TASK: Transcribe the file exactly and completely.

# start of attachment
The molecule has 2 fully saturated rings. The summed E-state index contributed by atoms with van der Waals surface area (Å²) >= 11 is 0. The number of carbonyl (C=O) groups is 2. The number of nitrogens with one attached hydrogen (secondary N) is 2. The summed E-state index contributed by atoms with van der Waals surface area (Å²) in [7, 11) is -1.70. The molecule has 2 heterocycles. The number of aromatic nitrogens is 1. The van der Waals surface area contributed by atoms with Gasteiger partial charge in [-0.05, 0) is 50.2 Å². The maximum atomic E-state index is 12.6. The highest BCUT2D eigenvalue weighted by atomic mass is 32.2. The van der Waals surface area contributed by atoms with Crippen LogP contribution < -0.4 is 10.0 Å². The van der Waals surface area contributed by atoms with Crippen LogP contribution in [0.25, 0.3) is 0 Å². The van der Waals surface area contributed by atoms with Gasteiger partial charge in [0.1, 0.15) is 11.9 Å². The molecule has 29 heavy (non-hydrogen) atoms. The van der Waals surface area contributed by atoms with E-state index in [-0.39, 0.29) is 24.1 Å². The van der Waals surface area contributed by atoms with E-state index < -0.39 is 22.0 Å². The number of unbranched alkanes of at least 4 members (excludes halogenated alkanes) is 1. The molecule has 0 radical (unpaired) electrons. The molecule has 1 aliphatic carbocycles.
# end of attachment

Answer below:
The molecule has 2 fully saturated rings. The summed E-state index contributed by atoms with van der Waals surface area (Å²) >= 11 is 0. The number of carbonyl (C=O) groups is 2. The number of nitrogens with one attached hydrogen (secondary N) is 2. The summed E-state index contributed by atoms with van der Waals surface area (Å²) in [7, 11) is -1.70. The molecule has 2 heterocycles. The number of aromatic nitrogens is 1. The van der Waals surface area contributed by atoms with Gasteiger partial charge in [-0.05, 0) is 50.2 Å². The maximum atomic E-state index is 12.6. The highest BCUT2D eigenvalue weighted by atomic mass is 32.2. The van der Waals surface area contributed by atoms with Crippen LogP contribution < -0.4 is 10.0 Å². The van der Waals surface area contributed by atoms with Crippen LogP contribution in [0.25, 0.3) is 0 Å². The van der Waals surface area contributed by atoms with Gasteiger partial charge in [0.1, 0.15) is 11.9 Å². The molecule has 29 heavy (non-hydrogen) atoms. The van der Waals surface area contributed by atoms with E-state index in [-0.39, 0.29) is 24.1 Å². The van der Waals surface area contributed by atoms with E-state index < -0.39 is 22.0 Å². The number of unbranched alkanes of at least 4 members (excludes halogenated alkanes) is 1. The molecule has 0 radical (unpaired) electrons. The molecule has 1 aliphatic carbocycles.